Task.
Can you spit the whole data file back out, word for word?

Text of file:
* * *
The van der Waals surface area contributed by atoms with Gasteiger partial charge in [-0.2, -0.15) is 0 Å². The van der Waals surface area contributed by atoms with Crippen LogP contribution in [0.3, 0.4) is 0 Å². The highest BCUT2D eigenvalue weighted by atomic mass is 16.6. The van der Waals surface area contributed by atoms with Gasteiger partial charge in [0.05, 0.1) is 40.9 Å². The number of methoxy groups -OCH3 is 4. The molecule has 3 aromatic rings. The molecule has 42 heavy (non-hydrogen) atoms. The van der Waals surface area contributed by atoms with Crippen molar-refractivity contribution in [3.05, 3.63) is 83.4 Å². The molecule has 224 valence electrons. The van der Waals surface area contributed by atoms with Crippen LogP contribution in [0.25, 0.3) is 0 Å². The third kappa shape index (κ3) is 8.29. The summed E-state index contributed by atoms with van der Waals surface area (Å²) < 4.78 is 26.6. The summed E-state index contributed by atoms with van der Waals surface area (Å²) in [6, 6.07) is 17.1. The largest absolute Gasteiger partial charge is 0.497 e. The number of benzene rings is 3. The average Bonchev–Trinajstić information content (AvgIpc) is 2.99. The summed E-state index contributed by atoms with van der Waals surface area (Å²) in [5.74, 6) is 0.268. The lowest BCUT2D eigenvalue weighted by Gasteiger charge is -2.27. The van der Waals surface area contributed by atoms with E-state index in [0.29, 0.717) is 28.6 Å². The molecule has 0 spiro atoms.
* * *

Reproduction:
The van der Waals surface area contributed by atoms with Gasteiger partial charge in [-0.2, -0.15) is 0 Å². The van der Waals surface area contributed by atoms with Crippen LogP contribution in [0.3, 0.4) is 0 Å². The highest BCUT2D eigenvalue weighted by atomic mass is 16.6. The van der Waals surface area contributed by atoms with Gasteiger partial charge in [0.05, 0.1) is 40.9 Å². The number of methoxy groups -OCH3 is 4. The molecule has 3 aromatic rings. The molecule has 42 heavy (non-hydrogen) atoms. The van der Waals surface area contributed by atoms with Crippen molar-refractivity contribution in [3.05, 3.63) is 83.4 Å². The molecule has 224 valence electrons. The van der Waals surface area contributed by atoms with Crippen LogP contribution in [0.25, 0.3) is 0 Å². The third kappa shape index (κ3) is 8.29. The summed E-state index contributed by atoms with van der Waals surface area (Å²) < 4.78 is 26.6. The summed E-state index contributed by atoms with van der Waals surface area (Å²) in [6, 6.07) is 17.1. The largest absolute Gasteiger partial charge is 0.497 e. The number of benzene rings is 3. The average Bonchev–Trinajstić information content (AvgIpc) is 2.99. The summed E-state index contributed by atoms with van der Waals surface area (Å²) in [5.74, 6) is 0.268. The lowest BCUT2D eigenvalue weighted by Gasteiger charge is -2.27. The van der Waals surface area contributed by atoms with E-state index in [0.29, 0.717) is 28.6 Å². The molecule has 0 spiro atoms.